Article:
Large effects from small exposures. II. The importance of positive controls in low-dose research on bisphenol A

Environ Res. 2006 Jan;100(1):50-76. doi: 10.1016/j.envres.2005.09.001. Epub 2005 Oct 27.


Over six-billion pounds per year of the monomer bisphenol A (BPA) are used to manufacture polycarbonate plastic products, resins lining cans, dental sealants, and polyvinyl chloride plastic products. There are 109 published studies as of July 2005 that report significant effects of low doses of BPA in experimental animals, with many adverse effects occurring at blood levels in animals within and below average blood levels in humans; 40 studies report effects below the current reference dose of 50 microg/kg/day that is still assumed to be safe by the US-FDA and US-EPA in complete disregard of the published findings. The extensive list of significant findings from government-funded studies is compared to the 11 published studies that were funded by the chemical industry, 100% of which conclude that BPA causes no significant effects. We discuss the importance of appropriate controls in toxicological research and that positive controls are required to determine whether conclusions from experiments that report no significant effects are valid or false.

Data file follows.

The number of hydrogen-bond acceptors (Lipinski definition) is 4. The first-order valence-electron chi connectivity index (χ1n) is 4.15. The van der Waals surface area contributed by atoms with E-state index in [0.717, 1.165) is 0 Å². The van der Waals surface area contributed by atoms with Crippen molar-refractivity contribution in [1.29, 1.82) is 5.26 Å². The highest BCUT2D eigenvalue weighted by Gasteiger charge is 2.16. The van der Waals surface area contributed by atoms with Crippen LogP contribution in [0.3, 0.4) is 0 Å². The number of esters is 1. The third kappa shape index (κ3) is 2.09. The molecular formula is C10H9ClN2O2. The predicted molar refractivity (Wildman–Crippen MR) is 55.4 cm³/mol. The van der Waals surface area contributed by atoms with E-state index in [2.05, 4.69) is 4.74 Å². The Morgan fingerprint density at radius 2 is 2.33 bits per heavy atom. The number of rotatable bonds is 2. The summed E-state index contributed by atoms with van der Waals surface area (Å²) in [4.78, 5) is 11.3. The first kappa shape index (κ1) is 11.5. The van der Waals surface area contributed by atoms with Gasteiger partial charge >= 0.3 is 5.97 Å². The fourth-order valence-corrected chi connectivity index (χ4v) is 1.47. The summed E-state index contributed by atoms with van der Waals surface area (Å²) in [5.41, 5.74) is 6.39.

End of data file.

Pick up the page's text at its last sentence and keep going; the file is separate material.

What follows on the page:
Publication types

  • Research Support, N.I.H., Extramural
  • Research Support, Non-U.S. Gov't

MeSH terms

  • Animals
  • Benzhydryl Compounds
  • Diethylstilbestrol / toxicity
  • Environmental Pollutants / toxicity*
  • Estrogens, Non-Steroidal / toxicity*
  • Female
  • Humans
  • Male
  • Phenols / toxicity*
  • Research Design*
  • Risk Assessment
  • Toxicity Tests / methods*
  • United States
  • United States Environmental Protection Agency
  • United States Food and Drug Administration


  • Benzhydryl Compounds
  • Environmental Pollutants
  • Estrogens, Non-Steroidal
  • Phenols
  • Diethylstilbestrol
  • bisphenol A